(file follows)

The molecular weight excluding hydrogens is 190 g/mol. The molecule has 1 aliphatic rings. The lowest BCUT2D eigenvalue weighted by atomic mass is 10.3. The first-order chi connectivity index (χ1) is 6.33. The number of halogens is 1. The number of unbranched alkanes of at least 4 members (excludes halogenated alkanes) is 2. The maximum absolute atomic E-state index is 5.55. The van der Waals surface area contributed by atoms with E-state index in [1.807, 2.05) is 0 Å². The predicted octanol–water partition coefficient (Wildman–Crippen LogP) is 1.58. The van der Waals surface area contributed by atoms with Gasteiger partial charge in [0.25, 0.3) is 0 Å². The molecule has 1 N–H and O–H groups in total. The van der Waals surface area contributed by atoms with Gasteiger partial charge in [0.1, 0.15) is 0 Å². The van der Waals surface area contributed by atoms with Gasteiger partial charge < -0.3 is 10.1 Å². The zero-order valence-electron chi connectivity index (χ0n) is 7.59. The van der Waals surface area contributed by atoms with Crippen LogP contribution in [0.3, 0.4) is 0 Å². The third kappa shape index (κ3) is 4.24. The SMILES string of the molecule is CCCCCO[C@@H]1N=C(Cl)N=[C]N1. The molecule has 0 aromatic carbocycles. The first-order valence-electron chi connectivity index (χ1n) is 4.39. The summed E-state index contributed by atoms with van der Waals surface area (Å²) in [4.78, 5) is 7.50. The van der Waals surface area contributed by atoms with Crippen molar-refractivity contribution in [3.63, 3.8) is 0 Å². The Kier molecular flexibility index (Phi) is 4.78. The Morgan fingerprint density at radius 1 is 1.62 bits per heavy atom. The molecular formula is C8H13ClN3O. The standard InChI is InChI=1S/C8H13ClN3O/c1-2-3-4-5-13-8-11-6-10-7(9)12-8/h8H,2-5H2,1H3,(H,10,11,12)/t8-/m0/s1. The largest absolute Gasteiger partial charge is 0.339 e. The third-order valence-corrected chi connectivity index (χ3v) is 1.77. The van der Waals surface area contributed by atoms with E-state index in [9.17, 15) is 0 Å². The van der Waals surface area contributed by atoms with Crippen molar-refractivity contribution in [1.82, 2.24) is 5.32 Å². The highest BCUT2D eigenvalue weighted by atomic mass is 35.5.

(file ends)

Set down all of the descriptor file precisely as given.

The molecular weight excluding hydrogens is 190 g/mol. The molecule has 1 aliphatic rings. The lowest BCUT2D eigenvalue weighted by atomic mass is 10.3. The first-order chi connectivity index (χ1) is 6.33. The number of halogens is 1. The number of unbranched alkanes of at least 4 members (excludes halogenated alkanes) is 2. The maximum absolute atomic E-state index is 5.55. The van der Waals surface area contributed by atoms with E-state index in [1.807, 2.05) is 0 Å². The predicted octanol–water partition coefficient (Wildman–Crippen LogP) is 1.58. The van der Waals surface area contributed by atoms with Gasteiger partial charge in [0.25, 0.3) is 0 Å². The molecule has 1 N–H and O–H groups in total. The van der Waals surface area contributed by atoms with Gasteiger partial charge in [0.1, 0.15) is 0 Å². The van der Waals surface area contributed by atoms with Gasteiger partial charge < -0.3 is 10.1 Å². The zero-order valence-electron chi connectivity index (χ0n) is 7.59. The van der Waals surface area contributed by atoms with Crippen LogP contribution in [0.3, 0.4) is 0 Å². The third kappa shape index (κ3) is 4.24. The SMILES string of the molecule is CCCCCO[C@@H]1N=C(Cl)N=[C]N1. The molecule has 0 aromatic carbocycles. The first-order valence-electron chi connectivity index (χ1n) is 4.39. The summed E-state index contributed by atoms with van der Waals surface area (Å²) in [4.78, 5) is 7.50. The van der Waals surface area contributed by atoms with Crippen molar-refractivity contribution in [3.63, 3.8) is 0 Å². The Kier molecular flexibility index (Phi) is 4.78. The Morgan fingerprint density at radius 1 is 1.62 bits per heavy atom. The molecular formula is C8H13ClN3O. The standard InChI is InChI=1S/C8H13ClN3O/c1-2-3-4-5-13-8-11-6-10-7(9)12-8/h8H,2-5H2,1H3,(H,10,11,12)/t8-/m0/s1. The largest absolute Gasteiger partial charge is 0.339 e. The third-order valence-corrected chi connectivity index (χ3v) is 1.77. The van der Waals surface area contributed by atoms with E-state index in [9.17, 15) is 0 Å². The van der Waals surface area contributed by atoms with Crippen molar-refractivity contribution in [1.82, 2.24) is 5.32 Å². The highest BCUT2D eigenvalue weighted by atomic mass is 35.5.